What’s funnier than four guys racing around barefoot in life jackets? Oh wait, let me qualify—with manic energy and crazed expressions on a nearly naked stage at the Centaur Theatre in Old Port? I bore witness and can attest; the answer is nothing. On Tuesday night, Montreal’s most acclaimed improv and sketch comedy troupe, Uncalled For, opened the 14th annual Wildside Festival to a wholly receptive crowd. Well, except for that stodgy couple who left half way through. The only explanation I can reason is that everyone else’s perpetual laughter ricocheted off the walls and knocked the sense out of them. Otherwise, no one’s eyes veered away from the boisterous foursome that is Uncalled For. The perfect fusion of ADHD and scathingly intelligent wit,  Matt Goldberg, Dan Jeannotte, Anders Yates and Nicolas Wright (a returning member stepping in for Mike Hughes) performed their sketch comedy creation Hypnogogic Logic for over an hour of pure hilarity.

Like their crafty title implies, the show’s a dream world of spectacular spectacles and hallucinogenic happenings. They jump through the air, roll around the floor, sing, dance, preach the dictionary and make you wish you could hit snooze when it’s over just to see them perform for even a few more minutes. Never missing a beat, they deliver the show with great comedic timing, relentless energy and a bountiful stage presence.

But they’ve had some time to hone their skills. The group got their start back in 1999, improvising together as mere kiddies at John Abbott College. Since then, they’ve toured across Canada and the US and have written and produced several award winning sketch comedy shows. Most of the classic bands we grew up with, let alone comedy troupes, couldn’t manage to survive a decade, so this marks a remarkable feat on its own.

Since 2003, the group has presented their comedic prowess at nation-wide Fringe Festivals, performing sketch comedy shows to an array of audiences. And come June when the Fringe sets up in Montreal, you’ll find the troupe hosting The 13th Hour, the festival’s late night talk show and dance party. Along with producing the Hour, hosting it has been a reoccurring role they’ve held for the past 6 years.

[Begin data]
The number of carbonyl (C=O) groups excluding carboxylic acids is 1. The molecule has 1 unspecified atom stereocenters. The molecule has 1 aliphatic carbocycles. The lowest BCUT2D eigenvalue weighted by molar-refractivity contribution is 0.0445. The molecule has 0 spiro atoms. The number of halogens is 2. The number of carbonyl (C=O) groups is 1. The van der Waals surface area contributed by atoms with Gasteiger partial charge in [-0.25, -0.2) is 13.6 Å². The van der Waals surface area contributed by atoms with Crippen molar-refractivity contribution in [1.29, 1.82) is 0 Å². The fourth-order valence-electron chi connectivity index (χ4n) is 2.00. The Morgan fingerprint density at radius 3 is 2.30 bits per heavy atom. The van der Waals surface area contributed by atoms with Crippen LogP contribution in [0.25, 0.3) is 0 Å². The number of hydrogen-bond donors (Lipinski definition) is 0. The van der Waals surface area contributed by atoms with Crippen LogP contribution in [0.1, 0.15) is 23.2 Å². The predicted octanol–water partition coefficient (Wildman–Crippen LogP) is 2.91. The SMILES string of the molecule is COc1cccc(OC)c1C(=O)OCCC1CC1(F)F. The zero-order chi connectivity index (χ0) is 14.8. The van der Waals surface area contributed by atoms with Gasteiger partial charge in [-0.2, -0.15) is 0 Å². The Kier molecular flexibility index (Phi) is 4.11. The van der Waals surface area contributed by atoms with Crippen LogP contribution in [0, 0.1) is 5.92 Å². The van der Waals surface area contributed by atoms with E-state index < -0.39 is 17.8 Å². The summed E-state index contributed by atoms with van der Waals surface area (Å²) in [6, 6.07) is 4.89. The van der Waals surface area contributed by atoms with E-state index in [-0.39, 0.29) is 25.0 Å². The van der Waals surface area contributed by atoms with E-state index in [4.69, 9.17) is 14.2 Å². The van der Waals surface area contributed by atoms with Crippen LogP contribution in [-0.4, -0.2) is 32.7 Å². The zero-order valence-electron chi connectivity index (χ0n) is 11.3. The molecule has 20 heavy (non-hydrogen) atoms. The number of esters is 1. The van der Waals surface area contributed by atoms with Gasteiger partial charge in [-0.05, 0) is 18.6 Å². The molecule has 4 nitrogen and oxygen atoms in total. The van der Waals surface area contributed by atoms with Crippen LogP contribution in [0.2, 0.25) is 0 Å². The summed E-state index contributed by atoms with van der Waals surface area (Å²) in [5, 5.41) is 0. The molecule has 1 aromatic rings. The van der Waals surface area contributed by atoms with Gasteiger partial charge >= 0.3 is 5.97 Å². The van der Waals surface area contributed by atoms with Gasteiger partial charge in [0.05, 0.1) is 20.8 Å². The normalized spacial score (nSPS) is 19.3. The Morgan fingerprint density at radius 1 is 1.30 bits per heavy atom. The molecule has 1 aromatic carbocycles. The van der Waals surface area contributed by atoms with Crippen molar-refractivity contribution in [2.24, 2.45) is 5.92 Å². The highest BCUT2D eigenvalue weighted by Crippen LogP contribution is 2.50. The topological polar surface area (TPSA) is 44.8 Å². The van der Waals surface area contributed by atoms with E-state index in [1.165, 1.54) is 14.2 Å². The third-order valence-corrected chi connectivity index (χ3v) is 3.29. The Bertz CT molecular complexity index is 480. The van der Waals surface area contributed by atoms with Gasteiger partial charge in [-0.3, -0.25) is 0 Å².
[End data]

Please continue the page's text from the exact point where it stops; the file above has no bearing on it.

But June is a long way away, and dreaming of warm weather just makes one bitter. Thankfully, the Wildside Festival was established in this bleak and barren month, created as a way of showcasing new and emerging Montreal theatre companies. With this year’s Wildside Festival continuing until January 15th, you’ll have ample opportunities to catch Uncalled For perform Hypnogogic Logic at the historic Centaur Theatre. They also present an improv show at MainLine Theatre once a month, so hell, why not make it a date? These guys are too hilarious to ignore, and once you’re sitting in the audience, there is no way you can ignore them.

Catch Uncalled For at the Wildside Festival this Saturday the 8th at 9pm, Sunday the 9th at 1 pm, Thursday the 13th at 7 pm, or Saturday the 15th at 1 pm.

For ticket information check out www.centaurtheatre.com.  To see what Uncalled For is up to next, go to www.uncalledforimprov.com.

Top Photo by: Jeremy Bobrow

Bottom Photo by: Tristan Brand

A little while ago a good friend of mine and friend of the site Casey Alexander worked with the theatre company Bread & Puppet, from Vermont, USA. They put on a grandiose operatic show at Place des Arts but I also got a chance to hang out with some of them in a tiny bar on St. Laurent, Barfly. Together we participated in the first Blood Ballet Cabaret show, and several members from the theatre troupe sung and danced between burlesque numbers. This brings me to the Cheap Art Manifesto, which was written in 1984 (ironic?) by the Bread & Puppet group, and which was first brought to my attention by my friend Casey. It goes along the lines of:

“PEOPLE have been THINKING too long that ART is a PRIVILEGE of the MUSEUMS & the RICH.


It does not belong to banks & fancy investors.


You can’t EAT it BUT it FEEDS you.

ART has to be CHEAP & available to EVERYBODY.